Figure A. Immunofluorescence analysis of DCX protein.

S-cNS and GF-cNS neurospheres stained for DCX (green) and DNA (blue). S-cNS neuroshperes, unlike GF-cNS, show a diffused DCX localization in most cells. Scale bar, 10 mm.

Figure B. Immunofluorescence analysis of Nestin protein.

S-cNS and GF-cNS neurospheres stained for Nestin (red) and DNA (blue). GF-cNS neuroshperes, unlike S-cNS, show high expression of Nestin. Scale bar, 10 mm.

To further address whether S-cNS accounted for GCPs, both these and GF-cNS were induced to differentiate. S-cNS derived cells displayed the typical neuron-like morphology characterized by a fusiform cell body extending few neurites of different lengths. Moreover, the vast majority of them expressed the neuronal marker b3-tubulin, GABRA6 and VGLUT1 proteins (Figure C), suggesting their differentiation into GCs.

By contrast, a vast majority of GF-cNS-derived cells acquired a star-shaped GFAP-positive phenotype and only occasionally showed a b3-tubulin-positive neuron-like appearance (Figures C and D), thereby suggesting a glial determination. Moreover, GF-cNS cellular population was completely negative for GABRA6 and VGLUT1 proteins (Figure C).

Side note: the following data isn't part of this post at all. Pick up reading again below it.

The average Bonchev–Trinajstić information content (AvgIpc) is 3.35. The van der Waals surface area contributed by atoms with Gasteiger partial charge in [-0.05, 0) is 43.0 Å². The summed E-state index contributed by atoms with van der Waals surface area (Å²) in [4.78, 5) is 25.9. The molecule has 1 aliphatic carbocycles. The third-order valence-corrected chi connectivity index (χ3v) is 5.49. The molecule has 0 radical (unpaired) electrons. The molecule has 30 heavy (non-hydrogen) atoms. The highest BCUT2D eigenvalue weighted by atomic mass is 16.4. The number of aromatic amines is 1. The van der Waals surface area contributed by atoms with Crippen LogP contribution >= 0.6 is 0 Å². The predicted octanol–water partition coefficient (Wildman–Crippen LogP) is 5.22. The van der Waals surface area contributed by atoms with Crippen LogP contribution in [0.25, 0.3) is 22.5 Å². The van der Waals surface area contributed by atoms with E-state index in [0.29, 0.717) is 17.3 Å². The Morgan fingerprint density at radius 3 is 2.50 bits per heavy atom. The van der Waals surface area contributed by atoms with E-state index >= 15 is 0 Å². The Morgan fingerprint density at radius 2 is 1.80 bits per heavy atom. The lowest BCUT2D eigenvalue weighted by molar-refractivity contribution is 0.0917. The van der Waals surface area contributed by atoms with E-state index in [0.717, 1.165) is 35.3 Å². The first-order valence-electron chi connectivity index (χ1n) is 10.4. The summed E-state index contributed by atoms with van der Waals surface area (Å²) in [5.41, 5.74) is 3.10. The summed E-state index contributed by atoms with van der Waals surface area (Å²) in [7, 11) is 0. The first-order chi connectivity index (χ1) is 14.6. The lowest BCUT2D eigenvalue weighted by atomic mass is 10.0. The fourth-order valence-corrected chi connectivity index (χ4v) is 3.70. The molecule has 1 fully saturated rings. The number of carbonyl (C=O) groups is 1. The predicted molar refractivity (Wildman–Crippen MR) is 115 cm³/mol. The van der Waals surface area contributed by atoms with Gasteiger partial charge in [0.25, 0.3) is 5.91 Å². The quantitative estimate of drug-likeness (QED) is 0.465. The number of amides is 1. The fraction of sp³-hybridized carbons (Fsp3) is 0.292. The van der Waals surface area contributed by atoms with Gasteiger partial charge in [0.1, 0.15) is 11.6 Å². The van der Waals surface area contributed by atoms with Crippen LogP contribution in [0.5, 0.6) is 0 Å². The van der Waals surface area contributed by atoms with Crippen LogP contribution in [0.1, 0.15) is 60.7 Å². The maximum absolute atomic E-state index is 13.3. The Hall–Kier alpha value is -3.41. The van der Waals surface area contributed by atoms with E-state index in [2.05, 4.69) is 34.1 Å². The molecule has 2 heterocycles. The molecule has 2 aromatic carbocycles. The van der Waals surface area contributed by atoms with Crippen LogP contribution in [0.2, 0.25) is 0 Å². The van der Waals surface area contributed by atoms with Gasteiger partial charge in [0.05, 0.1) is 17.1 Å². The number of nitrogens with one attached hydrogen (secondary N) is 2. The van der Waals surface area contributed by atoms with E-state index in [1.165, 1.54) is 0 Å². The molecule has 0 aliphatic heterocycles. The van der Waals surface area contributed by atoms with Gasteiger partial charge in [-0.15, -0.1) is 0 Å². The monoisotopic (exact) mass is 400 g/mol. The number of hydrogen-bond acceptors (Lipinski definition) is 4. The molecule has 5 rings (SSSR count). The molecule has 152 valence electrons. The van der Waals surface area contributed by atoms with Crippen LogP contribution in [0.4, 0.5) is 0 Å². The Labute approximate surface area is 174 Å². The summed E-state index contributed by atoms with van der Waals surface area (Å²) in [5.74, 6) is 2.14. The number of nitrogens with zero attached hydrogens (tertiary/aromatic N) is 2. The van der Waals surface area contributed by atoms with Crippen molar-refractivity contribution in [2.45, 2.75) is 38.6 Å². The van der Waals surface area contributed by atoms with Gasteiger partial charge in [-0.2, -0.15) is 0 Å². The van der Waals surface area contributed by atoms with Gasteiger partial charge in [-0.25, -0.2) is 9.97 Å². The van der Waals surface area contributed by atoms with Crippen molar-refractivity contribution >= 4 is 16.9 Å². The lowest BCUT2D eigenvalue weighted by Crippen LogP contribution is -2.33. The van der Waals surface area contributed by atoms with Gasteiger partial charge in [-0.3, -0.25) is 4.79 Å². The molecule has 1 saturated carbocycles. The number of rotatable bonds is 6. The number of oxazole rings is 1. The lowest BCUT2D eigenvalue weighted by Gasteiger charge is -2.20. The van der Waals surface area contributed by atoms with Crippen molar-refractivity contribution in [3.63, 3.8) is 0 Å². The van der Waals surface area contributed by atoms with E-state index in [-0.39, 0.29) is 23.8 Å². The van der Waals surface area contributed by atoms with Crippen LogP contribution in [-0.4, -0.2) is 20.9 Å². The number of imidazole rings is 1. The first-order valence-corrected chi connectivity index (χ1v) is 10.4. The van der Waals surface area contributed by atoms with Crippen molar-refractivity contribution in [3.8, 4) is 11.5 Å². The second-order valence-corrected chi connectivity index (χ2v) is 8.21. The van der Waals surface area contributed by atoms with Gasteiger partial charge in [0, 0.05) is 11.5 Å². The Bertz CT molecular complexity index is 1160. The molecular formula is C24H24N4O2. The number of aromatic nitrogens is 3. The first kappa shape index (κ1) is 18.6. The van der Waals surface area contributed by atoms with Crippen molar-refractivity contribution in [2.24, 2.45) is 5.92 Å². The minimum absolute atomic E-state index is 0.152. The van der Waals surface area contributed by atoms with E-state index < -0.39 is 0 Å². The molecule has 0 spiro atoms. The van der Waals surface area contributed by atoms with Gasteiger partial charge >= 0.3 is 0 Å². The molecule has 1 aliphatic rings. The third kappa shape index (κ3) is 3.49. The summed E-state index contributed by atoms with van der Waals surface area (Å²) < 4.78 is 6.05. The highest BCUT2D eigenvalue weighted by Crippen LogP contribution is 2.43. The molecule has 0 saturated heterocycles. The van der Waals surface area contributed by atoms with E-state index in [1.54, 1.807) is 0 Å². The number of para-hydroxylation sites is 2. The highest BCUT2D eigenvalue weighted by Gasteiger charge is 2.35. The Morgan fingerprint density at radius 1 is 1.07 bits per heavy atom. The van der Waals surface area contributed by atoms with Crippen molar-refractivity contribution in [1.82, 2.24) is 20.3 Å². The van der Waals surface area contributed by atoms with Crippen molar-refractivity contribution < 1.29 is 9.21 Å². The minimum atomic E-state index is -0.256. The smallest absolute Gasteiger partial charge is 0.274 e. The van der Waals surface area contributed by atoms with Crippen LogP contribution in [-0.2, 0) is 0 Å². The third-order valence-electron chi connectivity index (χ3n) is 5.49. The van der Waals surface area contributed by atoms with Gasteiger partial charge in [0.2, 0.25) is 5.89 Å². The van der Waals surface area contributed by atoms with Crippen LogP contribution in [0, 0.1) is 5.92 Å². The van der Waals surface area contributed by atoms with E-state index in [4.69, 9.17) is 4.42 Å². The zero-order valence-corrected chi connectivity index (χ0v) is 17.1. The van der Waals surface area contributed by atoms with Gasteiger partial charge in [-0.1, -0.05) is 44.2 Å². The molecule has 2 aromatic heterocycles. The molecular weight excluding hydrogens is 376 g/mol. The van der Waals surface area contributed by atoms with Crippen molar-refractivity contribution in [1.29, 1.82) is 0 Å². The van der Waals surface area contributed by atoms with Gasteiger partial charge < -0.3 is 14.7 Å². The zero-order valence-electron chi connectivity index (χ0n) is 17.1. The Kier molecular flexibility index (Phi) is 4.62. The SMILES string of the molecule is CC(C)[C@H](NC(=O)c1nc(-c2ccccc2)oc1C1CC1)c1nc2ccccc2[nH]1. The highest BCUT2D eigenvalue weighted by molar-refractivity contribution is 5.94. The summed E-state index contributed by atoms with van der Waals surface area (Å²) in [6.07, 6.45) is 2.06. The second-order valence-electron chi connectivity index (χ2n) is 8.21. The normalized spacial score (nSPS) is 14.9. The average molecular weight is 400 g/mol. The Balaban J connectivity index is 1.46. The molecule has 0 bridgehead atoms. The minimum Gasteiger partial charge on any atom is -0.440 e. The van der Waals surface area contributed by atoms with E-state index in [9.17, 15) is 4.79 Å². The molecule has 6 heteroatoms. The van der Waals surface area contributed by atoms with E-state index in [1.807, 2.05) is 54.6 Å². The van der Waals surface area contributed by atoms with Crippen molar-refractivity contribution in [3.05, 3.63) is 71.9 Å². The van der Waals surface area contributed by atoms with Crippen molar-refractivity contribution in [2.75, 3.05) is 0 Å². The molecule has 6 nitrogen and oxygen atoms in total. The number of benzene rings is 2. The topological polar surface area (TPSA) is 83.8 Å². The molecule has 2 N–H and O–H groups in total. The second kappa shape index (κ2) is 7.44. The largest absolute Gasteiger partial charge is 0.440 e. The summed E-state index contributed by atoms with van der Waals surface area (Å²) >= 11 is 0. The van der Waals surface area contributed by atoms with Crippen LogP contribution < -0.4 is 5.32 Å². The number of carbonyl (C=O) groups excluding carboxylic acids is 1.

Figure C. Immunofluorescence analysis of B3-tubulin, GABRA6 and VGLUT1 proteins.

S-cNS and GF-cNS neurospheres stained for B3-tubulin (green), GABRA6 (red), VGLUT1 (red) and DNA (blue). S-cNS neuroshperes, unlike GF-cNS, show high expression of neuronal markers. Scale bar, 10 mm.

Figure D. Immunofluorescence analysis of GFAP protein.

S-cNS and GF-cNS neurospheres stained for GFAP (green) and DNA (blue). GF-cNS neuroshperes, unlike S-cNS, show high levels of GFAP glial marker. Scale bar, 10 mm.